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In this journal club, a medical student and an addiction psychiatrist review a thematic analysis of successful prevention efforts in states with declining rates of opioid-related overdose deaths.
In 2016, drug-related overdoses became the number 1 cause of death in Americans under 55 years of age,1 with opioids as the primary culprit. Although significant state-by-state variability exists, with some geographical areas impacted more than others, opioid-related overdose deaths have been a national epidemic with the death rate at historic highs in the first quarter of 2021.2 Aside from federal legislative efforts, states have independently implemented policies and deployed resources to address this issue. Interestingly, some states that had high overdose deaths in 2016 experienced a drastic decline in 2017 upon implementation of prevention and response efforts. In this article, the authors qualitatively examine the efforts of these successful states and look for common denominators.3
Question: What are the core elements of overdose prevention and response activities in states with high rates of opioid-related overdose deaths that experienced a decrease in overdose deaths from 2016 to 2017?
Type of Study: Retrospective qualitative thematic analysis of successful states’ overdose prevention programs based on predetermined categories to organize their activities.
Population: Individuals from Massachusetts, New Hampshire, New Mexico, and Utah who died by opioid-related overdose from 2016 to 2017 and who have been reported to the Centers for Disease Control and Prevention (CDC)’s Wide-ranging Online Data for Epidemiological Research.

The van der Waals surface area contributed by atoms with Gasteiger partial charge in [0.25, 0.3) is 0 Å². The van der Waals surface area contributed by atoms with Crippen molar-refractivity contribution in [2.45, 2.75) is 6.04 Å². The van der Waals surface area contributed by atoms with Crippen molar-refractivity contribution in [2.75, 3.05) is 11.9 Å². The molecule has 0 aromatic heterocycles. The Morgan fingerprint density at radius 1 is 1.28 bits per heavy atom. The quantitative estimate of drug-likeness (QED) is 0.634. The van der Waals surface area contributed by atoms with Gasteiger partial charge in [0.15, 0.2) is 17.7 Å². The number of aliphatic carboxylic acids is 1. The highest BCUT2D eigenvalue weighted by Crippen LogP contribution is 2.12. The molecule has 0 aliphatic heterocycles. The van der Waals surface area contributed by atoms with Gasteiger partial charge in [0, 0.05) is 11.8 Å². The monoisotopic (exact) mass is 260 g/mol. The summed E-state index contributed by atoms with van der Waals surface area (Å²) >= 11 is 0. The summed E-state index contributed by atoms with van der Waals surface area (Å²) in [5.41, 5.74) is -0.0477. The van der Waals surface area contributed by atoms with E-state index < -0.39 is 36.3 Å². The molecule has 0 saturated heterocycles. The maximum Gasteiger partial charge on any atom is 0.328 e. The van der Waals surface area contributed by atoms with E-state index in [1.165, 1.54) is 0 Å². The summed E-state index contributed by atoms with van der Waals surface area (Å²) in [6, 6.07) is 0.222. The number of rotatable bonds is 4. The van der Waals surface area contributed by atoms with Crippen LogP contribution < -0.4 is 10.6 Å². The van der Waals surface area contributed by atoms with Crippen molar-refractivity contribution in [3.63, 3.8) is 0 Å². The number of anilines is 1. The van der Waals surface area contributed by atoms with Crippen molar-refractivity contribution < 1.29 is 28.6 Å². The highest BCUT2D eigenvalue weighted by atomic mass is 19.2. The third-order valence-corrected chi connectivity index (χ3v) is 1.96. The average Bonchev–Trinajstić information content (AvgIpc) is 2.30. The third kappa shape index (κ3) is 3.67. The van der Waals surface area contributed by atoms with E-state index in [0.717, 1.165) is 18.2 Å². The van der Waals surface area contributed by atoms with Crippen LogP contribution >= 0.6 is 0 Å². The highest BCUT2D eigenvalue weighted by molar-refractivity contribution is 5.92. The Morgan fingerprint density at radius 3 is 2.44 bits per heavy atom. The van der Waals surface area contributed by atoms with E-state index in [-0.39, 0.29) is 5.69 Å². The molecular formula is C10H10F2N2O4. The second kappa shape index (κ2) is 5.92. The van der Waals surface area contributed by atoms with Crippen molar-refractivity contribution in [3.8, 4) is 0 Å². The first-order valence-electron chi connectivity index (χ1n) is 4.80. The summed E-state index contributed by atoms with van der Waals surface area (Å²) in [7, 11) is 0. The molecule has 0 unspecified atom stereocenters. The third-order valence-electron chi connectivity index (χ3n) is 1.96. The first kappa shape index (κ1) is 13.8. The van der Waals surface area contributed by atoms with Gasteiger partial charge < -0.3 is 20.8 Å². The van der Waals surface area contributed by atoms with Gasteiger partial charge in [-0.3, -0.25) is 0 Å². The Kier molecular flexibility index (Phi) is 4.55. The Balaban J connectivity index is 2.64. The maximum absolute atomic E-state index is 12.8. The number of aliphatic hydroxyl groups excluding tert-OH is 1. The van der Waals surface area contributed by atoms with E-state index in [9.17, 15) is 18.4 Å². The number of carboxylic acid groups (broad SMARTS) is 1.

Methods: Mortality data from the CDC was used in identifying the 25 states with the highest age-adjusted opioid-related overdose mortality rates in 2016. Only the 4 states that experienced a decrease in age-adjusted mortality rates from 2016 to 2017 were selected for analysis. The authors then used data from the 4 states’ progress reports (generated for the CDC as condition of their funding), to identify overdose-related programs and their outcomes. This was supplemented by an environmental scan of websites and other strategic planning documents to further capture information on overdose prevention and response. Three of the authors then compiled draft program narratives summarizing their findings. Ten predetermined categories developed according to the 3 authors’ reviews and supplemented by CDC’s recommended prevention strategies were used to organize activities implemented by each of the 4 states. For each of the states, overdose program implementers were also tasked to review the draft program narratives to ensure accuracy and comprehensiveness. Data regarding historical progression of some of the efforts pre-2016 was also considered.